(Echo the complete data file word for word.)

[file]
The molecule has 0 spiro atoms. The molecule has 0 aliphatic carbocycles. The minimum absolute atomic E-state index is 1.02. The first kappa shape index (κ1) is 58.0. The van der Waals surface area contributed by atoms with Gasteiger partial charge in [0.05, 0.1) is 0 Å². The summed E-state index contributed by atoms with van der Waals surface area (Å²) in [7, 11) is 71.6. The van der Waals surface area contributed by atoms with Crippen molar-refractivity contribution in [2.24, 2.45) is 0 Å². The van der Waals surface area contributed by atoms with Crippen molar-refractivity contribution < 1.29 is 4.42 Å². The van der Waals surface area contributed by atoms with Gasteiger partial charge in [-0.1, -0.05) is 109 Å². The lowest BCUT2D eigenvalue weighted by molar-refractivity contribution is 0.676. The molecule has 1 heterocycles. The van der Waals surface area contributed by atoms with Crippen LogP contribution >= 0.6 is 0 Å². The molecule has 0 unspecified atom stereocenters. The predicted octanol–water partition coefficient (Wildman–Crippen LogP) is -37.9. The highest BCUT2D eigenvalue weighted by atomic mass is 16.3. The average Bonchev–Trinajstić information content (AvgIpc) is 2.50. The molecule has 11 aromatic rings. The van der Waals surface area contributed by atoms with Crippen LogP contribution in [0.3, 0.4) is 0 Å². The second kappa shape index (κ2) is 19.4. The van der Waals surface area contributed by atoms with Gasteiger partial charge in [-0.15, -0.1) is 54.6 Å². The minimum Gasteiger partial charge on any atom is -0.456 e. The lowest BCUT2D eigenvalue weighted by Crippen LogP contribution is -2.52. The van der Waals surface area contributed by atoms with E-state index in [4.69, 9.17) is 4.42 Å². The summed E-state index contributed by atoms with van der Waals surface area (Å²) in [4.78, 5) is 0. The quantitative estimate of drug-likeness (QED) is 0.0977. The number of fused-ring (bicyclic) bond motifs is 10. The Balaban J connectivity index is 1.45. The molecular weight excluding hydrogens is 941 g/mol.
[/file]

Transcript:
The molecule has 0 spiro atoms. The molecule has 0 aliphatic carbocycles. The minimum absolute atomic E-state index is 1.02. The first kappa shape index (κ1) is 58.0. The van der Waals surface area contributed by atoms with Gasteiger partial charge in [0.05, 0.1) is 0 Å². The summed E-state index contributed by atoms with van der Waals surface area (Å²) in [7, 11) is 71.6. The van der Waals surface area contributed by atoms with Crippen molar-refractivity contribution in [2.24, 2.45) is 0 Å². The van der Waals surface area contributed by atoms with Crippen molar-refractivity contribution < 1.29 is 4.42 Å². The van der Waals surface area contributed by atoms with Gasteiger partial charge in [-0.1, -0.05) is 109 Å². The lowest BCUT2D eigenvalue weighted by molar-refractivity contribution is 0.676. The molecule has 1 heterocycles. The van der Waals surface area contributed by atoms with Crippen LogP contribution >= 0.6 is 0 Å². The molecule has 0 unspecified atom stereocenters. The predicted octanol–water partition coefficient (Wildman–Crippen LogP) is -37.9. The highest BCUT2D eigenvalue weighted by atomic mass is 16.3. The average Bonchev–Trinajstić information content (AvgIpc) is 2.50. The molecule has 11 aromatic rings. The van der Waals surface area contributed by atoms with Crippen LogP contribution in [0.3, 0.4) is 0 Å². The second kappa shape index (κ2) is 19.4. The van der Waals surface area contributed by atoms with Gasteiger partial charge in [-0.15, -0.1) is 54.6 Å². The minimum Gasteiger partial charge on any atom is -0.456 e. The lowest BCUT2D eigenvalue weighted by Crippen LogP contribution is -2.52. The van der Waals surface area contributed by atoms with E-state index in [4.69, 9.17) is 4.42 Å². The summed E-state index contributed by atoms with van der Waals surface area (Å²) in [4.78, 5) is 0. The quantitative estimate of drug-likeness (QED) is 0.0977. The number of fused-ring (bicyclic) bond motifs is 10. The Balaban J connectivity index is 1.45. The molecular weight excluding hydrogens is 941 g/mol.